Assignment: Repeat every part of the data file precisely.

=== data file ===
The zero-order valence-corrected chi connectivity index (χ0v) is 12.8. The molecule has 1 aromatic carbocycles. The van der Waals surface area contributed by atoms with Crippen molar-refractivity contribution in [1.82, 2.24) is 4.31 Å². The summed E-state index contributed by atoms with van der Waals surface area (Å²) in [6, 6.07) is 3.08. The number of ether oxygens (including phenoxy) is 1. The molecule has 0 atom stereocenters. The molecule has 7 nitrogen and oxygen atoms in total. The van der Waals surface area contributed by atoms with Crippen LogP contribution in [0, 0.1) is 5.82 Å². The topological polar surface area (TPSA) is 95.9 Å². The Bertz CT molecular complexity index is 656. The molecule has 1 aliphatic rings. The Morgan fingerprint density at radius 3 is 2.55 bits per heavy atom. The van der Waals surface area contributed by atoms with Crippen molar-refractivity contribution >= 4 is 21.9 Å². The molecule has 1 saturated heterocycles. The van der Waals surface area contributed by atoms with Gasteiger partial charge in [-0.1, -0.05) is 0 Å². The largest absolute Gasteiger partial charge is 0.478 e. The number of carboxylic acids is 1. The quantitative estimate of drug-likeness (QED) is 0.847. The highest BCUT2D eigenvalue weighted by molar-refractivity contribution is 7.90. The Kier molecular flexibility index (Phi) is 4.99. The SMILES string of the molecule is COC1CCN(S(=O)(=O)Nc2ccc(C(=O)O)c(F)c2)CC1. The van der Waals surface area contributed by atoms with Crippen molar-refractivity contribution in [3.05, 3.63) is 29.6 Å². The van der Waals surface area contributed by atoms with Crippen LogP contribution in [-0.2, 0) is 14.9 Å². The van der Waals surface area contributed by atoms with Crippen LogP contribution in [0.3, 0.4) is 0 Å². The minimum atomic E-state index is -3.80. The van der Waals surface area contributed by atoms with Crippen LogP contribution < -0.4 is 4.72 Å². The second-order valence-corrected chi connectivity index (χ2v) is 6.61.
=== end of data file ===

The zero-order valence-corrected chi connectivity index (χ0v) is 12.8. The molecule has 1 aromatic carbocycles. The van der Waals surface area contributed by atoms with Crippen molar-refractivity contribution in [1.82, 2.24) is 4.31 Å². The summed E-state index contributed by atoms with van der Waals surface area (Å²) in [6, 6.07) is 3.08. The number of ether oxygens (including phenoxy) is 1. The molecule has 0 atom stereocenters. The molecule has 7 nitrogen and oxygen atoms in total. The van der Waals surface area contributed by atoms with Crippen LogP contribution in [0, 0.1) is 5.82 Å². The topological polar surface area (TPSA) is 95.9 Å². The Bertz CT molecular complexity index is 656. The molecule has 1 aliphatic rings. The Morgan fingerprint density at radius 3 is 2.55 bits per heavy atom. The van der Waals surface area contributed by atoms with Crippen molar-refractivity contribution >= 4 is 21.9 Å². The molecule has 1 saturated heterocycles. The van der Waals surface area contributed by atoms with Gasteiger partial charge in [-0.1, -0.05) is 0 Å². The largest absolute Gasteiger partial charge is 0.478 e. The number of carboxylic acids is 1. The quantitative estimate of drug-likeness (QED) is 0.847. The highest BCUT2D eigenvalue weighted by molar-refractivity contribution is 7.90. The Kier molecular flexibility index (Phi) is 4.99. The SMILES string of the molecule is COC1CCN(S(=O)(=O)Nc2ccc(C(=O)O)c(F)c2)CC1. The van der Waals surface area contributed by atoms with Crippen molar-refractivity contribution in [3.05, 3.63) is 29.6 Å². The van der Waals surface area contributed by atoms with Crippen LogP contribution in [-0.2, 0) is 14.9 Å². The van der Waals surface area contributed by atoms with Crippen LogP contribution in [0.3, 0.4) is 0 Å². The minimum atomic E-state index is -3.80. The van der Waals surface area contributed by atoms with Crippen LogP contribution < -0.4 is 4.72 Å². The second-order valence-corrected chi connectivity index (χ2v) is 6.61.